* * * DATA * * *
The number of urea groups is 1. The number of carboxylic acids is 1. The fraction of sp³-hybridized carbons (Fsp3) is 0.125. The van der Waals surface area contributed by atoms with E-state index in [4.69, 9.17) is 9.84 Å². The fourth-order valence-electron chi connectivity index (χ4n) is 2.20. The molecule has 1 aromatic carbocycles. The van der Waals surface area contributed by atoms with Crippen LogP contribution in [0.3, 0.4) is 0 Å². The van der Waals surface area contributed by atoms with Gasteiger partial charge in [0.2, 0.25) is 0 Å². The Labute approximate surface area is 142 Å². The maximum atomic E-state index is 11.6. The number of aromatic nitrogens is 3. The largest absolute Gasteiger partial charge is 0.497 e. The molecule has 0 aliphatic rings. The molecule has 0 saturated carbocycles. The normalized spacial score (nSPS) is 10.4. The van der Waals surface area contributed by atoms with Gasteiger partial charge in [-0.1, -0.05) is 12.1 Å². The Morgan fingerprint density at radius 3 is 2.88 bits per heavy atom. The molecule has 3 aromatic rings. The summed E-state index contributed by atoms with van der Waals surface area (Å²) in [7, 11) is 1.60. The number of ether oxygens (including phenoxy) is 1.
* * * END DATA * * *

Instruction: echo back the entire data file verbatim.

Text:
The number of urea groups is 1. The number of carboxylic acids is 1. The fraction of sp³-hybridized carbons (Fsp3) is 0.125. The van der Waals surface area contributed by atoms with E-state index in [4.69, 9.17) is 9.84 Å². The fourth-order valence-electron chi connectivity index (χ4n) is 2.20. The molecule has 1 aromatic carbocycles. The van der Waals surface area contributed by atoms with Crippen LogP contribution in [0.3, 0.4) is 0 Å². The van der Waals surface area contributed by atoms with Gasteiger partial charge in [0.2, 0.25) is 0 Å². The Labute approximate surface area is 142 Å². The maximum atomic E-state index is 11.6. The number of aromatic nitrogens is 3. The largest absolute Gasteiger partial charge is 0.497 e. The molecule has 0 aliphatic rings. The molecule has 0 saturated carbocycles. The normalized spacial score (nSPS) is 10.4. The van der Waals surface area contributed by atoms with Gasteiger partial charge in [-0.1, -0.05) is 12.1 Å². The Morgan fingerprint density at radius 3 is 2.88 bits per heavy atom. The molecule has 3 aromatic rings. The summed E-state index contributed by atoms with van der Waals surface area (Å²) in [7, 11) is 1.60. The number of ether oxygens (including phenoxy) is 1.